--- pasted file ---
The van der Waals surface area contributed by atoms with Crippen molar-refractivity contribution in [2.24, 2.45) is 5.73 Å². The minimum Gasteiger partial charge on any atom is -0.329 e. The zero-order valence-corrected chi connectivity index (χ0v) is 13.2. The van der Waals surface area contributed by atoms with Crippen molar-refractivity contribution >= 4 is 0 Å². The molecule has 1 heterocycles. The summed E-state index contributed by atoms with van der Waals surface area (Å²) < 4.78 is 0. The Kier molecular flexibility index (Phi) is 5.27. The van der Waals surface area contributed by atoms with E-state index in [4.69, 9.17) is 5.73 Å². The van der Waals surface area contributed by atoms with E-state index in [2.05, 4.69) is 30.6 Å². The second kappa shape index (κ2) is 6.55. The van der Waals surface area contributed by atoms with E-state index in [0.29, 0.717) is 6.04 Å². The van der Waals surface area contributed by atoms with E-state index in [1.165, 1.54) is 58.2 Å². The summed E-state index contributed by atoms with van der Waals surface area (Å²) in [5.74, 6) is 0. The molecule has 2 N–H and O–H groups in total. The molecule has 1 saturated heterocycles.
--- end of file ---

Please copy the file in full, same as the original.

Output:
The van der Waals surface area contributed by atoms with Crippen molar-refractivity contribution in [2.24, 2.45) is 5.73 Å². The minimum Gasteiger partial charge on any atom is -0.329 e. The zero-order valence-corrected chi connectivity index (χ0v) is 13.2. The van der Waals surface area contributed by atoms with Crippen molar-refractivity contribution >= 4 is 0 Å². The molecule has 1 heterocycles. The summed E-state index contributed by atoms with van der Waals surface area (Å²) < 4.78 is 0. The Kier molecular flexibility index (Phi) is 5.27. The van der Waals surface area contributed by atoms with E-state index in [4.69, 9.17) is 5.73 Å². The van der Waals surface area contributed by atoms with E-state index in [2.05, 4.69) is 30.6 Å². The second kappa shape index (κ2) is 6.55. The van der Waals surface area contributed by atoms with E-state index in [0.29, 0.717) is 6.04 Å². The van der Waals surface area contributed by atoms with E-state index in [1.165, 1.54) is 58.2 Å². The summed E-state index contributed by atoms with van der Waals surface area (Å²) in [5.74, 6) is 0. The molecule has 2 N–H and O–H groups in total. The molecule has 1 saturated heterocycles.